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Design of RoboSpice

stephanenicolas edited this page Jan 18, 2014 · 12 revisions

Overview

RoboSpice consists of different modules that are organized in layers, like an onion :

Overview of RoboSpice'sdesign

Module RoboSpice Cache

The very inner core of RoboSpice is made up of RoboSpice Cache. This module offers persistency to POJOs. It can simply save them in any format and load them from any format. Of course, this behavior is defined in the abstract class ObjectPersister, but it is possible to extend it to support any kind of persistency.

ObjectPersister

We will see that extensions of RoboSpice offer various implementation of the class ObjectPersister. The RoboSpice Cache also provides a few of them, for saving and loading data as :

  • simple strings in text files
  • binary data using java.io.Inputstream
  • big binaries using java.io.Inputstream is alternative when you deal with larger data (e.g. bigger images), it will reduce memory consumption.

CacheManager

From a software design point of view, the RoboSpice Cache module implements the Chain Of Responsibility design pattern:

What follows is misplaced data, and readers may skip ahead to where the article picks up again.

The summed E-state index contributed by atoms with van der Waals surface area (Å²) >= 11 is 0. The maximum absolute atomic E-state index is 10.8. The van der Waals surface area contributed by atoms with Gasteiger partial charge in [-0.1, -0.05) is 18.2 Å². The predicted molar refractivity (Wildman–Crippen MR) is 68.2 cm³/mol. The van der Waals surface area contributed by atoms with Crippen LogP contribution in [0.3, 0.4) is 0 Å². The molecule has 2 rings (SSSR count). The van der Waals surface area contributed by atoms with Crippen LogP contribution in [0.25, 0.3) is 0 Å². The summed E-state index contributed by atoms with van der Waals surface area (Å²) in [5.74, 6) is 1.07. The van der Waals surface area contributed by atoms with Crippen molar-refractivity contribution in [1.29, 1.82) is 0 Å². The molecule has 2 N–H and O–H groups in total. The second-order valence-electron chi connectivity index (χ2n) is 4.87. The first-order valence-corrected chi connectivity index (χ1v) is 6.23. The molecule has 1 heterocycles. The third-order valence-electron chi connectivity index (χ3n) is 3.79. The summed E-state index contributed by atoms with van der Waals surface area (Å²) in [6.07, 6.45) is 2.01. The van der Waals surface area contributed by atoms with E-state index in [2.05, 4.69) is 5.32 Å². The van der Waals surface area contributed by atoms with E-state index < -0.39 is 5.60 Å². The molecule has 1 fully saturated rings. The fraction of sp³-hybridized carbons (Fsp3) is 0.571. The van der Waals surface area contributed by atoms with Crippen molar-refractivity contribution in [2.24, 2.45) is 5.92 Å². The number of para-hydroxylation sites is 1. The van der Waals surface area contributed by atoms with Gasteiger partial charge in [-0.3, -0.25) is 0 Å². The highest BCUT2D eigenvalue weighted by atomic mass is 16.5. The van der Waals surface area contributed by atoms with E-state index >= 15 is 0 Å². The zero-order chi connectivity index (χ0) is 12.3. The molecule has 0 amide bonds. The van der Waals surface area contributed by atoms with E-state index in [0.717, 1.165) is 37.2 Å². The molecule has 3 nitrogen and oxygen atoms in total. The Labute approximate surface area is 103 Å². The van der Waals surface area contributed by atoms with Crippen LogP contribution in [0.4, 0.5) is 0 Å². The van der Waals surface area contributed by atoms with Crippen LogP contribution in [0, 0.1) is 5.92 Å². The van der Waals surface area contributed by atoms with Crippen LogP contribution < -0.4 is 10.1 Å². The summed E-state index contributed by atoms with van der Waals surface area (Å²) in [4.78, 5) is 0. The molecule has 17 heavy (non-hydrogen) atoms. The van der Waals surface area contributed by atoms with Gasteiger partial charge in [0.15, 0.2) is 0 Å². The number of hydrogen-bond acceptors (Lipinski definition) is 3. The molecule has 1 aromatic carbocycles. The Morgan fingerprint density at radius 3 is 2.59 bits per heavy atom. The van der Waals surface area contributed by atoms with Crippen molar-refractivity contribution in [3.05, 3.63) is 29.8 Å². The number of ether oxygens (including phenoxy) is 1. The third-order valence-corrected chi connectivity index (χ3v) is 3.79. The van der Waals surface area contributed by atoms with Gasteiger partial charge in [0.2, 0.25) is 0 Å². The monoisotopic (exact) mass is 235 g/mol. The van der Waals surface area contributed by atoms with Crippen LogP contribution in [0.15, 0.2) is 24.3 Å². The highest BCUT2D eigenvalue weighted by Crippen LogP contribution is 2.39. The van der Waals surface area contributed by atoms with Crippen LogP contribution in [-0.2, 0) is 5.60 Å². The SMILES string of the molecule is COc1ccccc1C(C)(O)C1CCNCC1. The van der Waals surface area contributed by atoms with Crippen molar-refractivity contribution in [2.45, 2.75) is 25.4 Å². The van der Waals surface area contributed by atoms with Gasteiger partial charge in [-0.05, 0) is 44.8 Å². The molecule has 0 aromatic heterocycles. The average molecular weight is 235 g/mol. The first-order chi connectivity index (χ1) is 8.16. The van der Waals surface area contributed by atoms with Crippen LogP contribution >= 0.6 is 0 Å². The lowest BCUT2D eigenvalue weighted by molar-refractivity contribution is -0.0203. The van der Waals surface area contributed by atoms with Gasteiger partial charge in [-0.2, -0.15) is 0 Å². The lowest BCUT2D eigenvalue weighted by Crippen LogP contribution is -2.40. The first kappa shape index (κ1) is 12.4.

• The CacheManager holds an ordered list of ObjectPersister instances.
  • Every ObjectPersister instance knows the POJO class it can save and it will be responsible for saving and loading it.
  • When the CacheManager is asked to load or save some POJO, it will be passed 2 parameters:
    • a CacheKey
    • a POJO Class
  • With that information, the CacheManager will ask all ObjectPersisters whether they can handle the required class.
    • If so, the ObjectPersister will load or save it as appropriate.
    • If no ObjectPersister inside the CacheManager can persist that Class, it will be logged.

ObjectPersisterFactory

Suppose you use REST requests: you request POJOs of different classes, and the results of the requests are all formatted using JSON. You want the CacheManager to save those data. But it would be suboptimal to add an ObjectPersister for each class of POJO you are interested in. Moreover those persisters are going to load and save the data exactly in the same way for each class.

The ObjectPersisterFactory class comes to the rescue. Objects of this class can create ObjectPersister instances on demand for a specific class. You can add ObjectPersisterFactory instances to the CacheManager Chain Of Responsability in the same way as as you can add ObjectPersister instances because both classes implement the Persister interface.

You can control the set of classes an ObjectPersisterFactory can handle via its constructor. By default, every ObjectPersisterFactory instance will try to handle all classes and create an ObjectPersister for them.

Module RoboSpice Core

This module is the conceptual core of RoboSpice. This is the module that contains everything related to

  • executing requests
  • using an Android Service to process requests
  • getting request results or errors back to the main thread.

Long running background tasks, not only networking